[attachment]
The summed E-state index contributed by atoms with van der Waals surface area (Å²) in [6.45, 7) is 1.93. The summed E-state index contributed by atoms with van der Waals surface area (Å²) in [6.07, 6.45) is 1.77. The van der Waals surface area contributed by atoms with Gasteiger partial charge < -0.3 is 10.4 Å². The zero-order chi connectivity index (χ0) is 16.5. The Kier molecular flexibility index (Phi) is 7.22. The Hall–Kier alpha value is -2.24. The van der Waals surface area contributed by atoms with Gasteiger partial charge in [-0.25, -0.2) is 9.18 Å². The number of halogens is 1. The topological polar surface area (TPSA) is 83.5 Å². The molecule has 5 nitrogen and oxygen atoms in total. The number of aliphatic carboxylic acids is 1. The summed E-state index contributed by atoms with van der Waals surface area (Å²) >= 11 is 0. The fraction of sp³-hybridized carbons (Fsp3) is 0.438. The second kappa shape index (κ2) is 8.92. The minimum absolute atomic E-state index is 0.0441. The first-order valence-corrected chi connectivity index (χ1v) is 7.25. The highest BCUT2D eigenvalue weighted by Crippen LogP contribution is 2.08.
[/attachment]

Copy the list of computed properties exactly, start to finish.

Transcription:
The summed E-state index contributed by atoms with van der Waals surface area (Å²) in [6.45, 7) is 1.93. The summed E-state index contributed by atoms with van der Waals surface area (Å²) in [6.07, 6.45) is 1.77. The van der Waals surface area contributed by atoms with Gasteiger partial charge < -0.3 is 10.4 Å². The zero-order chi connectivity index (χ0) is 16.5. The Kier molecular flexibility index (Phi) is 7.22. The Hall–Kier alpha value is -2.24. The van der Waals surface area contributed by atoms with Gasteiger partial charge in [-0.25, -0.2) is 9.18 Å². The number of halogens is 1. The topological polar surface area (TPSA) is 83.5 Å². The molecule has 5 nitrogen and oxygen atoms in total. The number of aliphatic carboxylic acids is 1. The summed E-state index contributed by atoms with van der Waals surface area (Å²) >= 11 is 0. The fraction of sp³-hybridized carbons (Fsp3) is 0.438. The second kappa shape index (κ2) is 8.92. The minimum absolute atomic E-state index is 0.0441. The first-order valence-corrected chi connectivity index (χ1v) is 7.25. The highest BCUT2D eigenvalue weighted by Crippen LogP contribution is 2.08.